WHEN YOUR team blows a big, fat lead, sometimes the most embarrassing part of it is what you, not they, did along the way.
So it was on the grounds of the Norton Country Club in Massachusetts last May, as Peter Laviolette Sr. manned his post as starter. Good-naturedly, and not so good-naturedly, he was taunted and teased as happy-faced Bruins fans teed it up after Game 1, after Game 2, and especially after Game 3 of the Eastern Conference semifinal series.
"They all know him," his son and namesake was saying yesterday after Flyers practice. "So he took a lot. To a point where one guy came through when they were up 3-0 with a broom in his bag."
We all know what happened next. Peter Jr.'s Flyers won Game 4 at home in overtime, a late goal by Simon Gagne staving off elimination. They won Game 5 in Boston to return the series to Philadelphia, then won Game 6 . . . They fell behind 3-0 in Game 7 in Boston, then fought back to complete their incredible comeback.
Along the way, the broom disappeared.
"I have a lot of friends who have been Bruins fans since they were kids," said Flyers goaltender Brian Boucher, whose permanent home is in Smithfield, R.I. "They were really upset by the way it went down. Up three games to none, up three goals in Game 7. They were absolutely crushed."
The Bruins and Flyers meet for the first time since that series tonight at the Wells Fargo Center, each team's hot start cooled off of late by slow first-period starts. The Bruins have been propelled by the play of veteran Tim Thomas, a goalie who wasn't even the starter last May. The Flyers' early jump has been fueled by rookie Sergei Bobrovsky, a goalie not even on the team's radar when the teams last met.
Gagne is gone, traded to Tampa in the offseason. It is uncertain whether Boucher or Bobrovsky will get the start for the Flyers, or whether this game will have any extra buzz because of what occurred last spring.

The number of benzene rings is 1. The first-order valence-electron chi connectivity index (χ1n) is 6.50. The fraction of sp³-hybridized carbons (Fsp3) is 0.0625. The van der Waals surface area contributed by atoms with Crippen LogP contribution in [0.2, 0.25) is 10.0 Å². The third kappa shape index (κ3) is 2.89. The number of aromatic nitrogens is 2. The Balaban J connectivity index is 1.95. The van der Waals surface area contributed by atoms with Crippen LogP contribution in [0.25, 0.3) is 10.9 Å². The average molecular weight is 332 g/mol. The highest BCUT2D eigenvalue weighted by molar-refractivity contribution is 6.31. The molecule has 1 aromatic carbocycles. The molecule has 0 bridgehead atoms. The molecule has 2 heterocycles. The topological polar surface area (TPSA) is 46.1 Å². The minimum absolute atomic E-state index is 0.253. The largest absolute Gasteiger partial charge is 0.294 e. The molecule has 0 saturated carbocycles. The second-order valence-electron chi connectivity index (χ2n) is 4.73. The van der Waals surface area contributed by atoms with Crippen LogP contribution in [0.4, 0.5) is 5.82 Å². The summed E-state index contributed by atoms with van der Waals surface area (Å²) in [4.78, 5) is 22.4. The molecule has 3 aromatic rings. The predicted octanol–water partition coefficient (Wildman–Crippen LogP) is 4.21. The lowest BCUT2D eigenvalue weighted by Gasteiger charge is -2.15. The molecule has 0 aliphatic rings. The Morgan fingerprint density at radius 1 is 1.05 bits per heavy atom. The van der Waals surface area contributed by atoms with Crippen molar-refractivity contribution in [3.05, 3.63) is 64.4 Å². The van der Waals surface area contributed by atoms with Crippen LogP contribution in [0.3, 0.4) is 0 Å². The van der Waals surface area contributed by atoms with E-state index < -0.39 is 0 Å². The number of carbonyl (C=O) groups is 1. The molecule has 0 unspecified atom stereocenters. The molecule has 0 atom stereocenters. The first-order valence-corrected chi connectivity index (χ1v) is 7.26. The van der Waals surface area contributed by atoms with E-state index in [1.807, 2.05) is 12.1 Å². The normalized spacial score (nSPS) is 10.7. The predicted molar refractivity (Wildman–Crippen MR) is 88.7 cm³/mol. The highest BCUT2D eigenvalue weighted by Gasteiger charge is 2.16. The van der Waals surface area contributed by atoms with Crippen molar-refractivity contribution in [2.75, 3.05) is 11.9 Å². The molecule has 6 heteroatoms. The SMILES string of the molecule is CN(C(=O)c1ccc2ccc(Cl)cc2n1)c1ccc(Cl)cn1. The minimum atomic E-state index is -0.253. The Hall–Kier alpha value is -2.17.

"They've added pieces to their lineup," Laviolette said. "It's a new team. Ours is a new team . . . Games where there's expectations of certain levels or certain anger, a lot of times they don't come to pass. Everyone thought the Rangers game was going to be this slugfest. There were a few fights, but mostly it was just good hockey."
The Rangers lost a chance to reach the playoffs in that final-game shootout. If Boucher doesn't make a big save, the Flyers don't get a chance to knock off New Jersey, to make history in Boston, to tick off all those habitants in Montreal. They have played all three already this season; been beaten by all three, too.
Laviolette is right. It's not the same. When the Flyers lost a shootout to Calgary after a controversial penalty to Chris Pronger negated an overtime goal last Friday, the players pointed not to the officiating, but to themselves. They didn't play well enough to get two points. There was no lament, because they believed they would win the next game, and the one after that.
They carry themselves differently now.
"We had a lot of learning experiences last year," Boucher said. "We had some real down times during the season. Our coach got fired, we had peaks and valleys after that. We had to scrape to get in. Then we got in. We had a real strong first round. And then we had to come back. All those were learning experiences.
"And I think going to the final and falling just short, maybe you thought, is this team going to be complacent coming into training camp, thinking that wins are just going to come to us. But by and large we've played really hard. And we've paid attention to detail. And we've had a sense of urgency to our game. Which I think at the start of last year we did not have. I can say we did not have it right up to mid-December. We won games, but we didn't have that same drive."
When John Stevens was fired and replaced by Laviolette on Dec. 4, 2009, the Flyers' record was 13-11-1. It was as deceiving as their place in the standings, but the muse was short-lived. Laviolette lost, 8-2, to the Capitals in his first game as coach, and the Flyers lost eight of his first 10 games with the team to free fall toward the bottom of the league's overall standings. Goalies were hurt, dropped, added. Players like Scott Hartnell seemed lost and were benched.
"That team last year came a long way," Laviolette said. "From 29th place, through the turmoil written about. Coaching changes. Injuries. Down to last game of the year. There is a lot put in that added some strength to us, gave us some resolve."
That's the relevance of tonight, that the Flyers used the Bruins last spring to find and define themselves. Oh, it can still go south in a hurry in the National Hockey League, as both teams can attest. History's relevance has always been about the future, not the past. And for both teams that future is less about tonight's game than it is about the grind that lies ahead.
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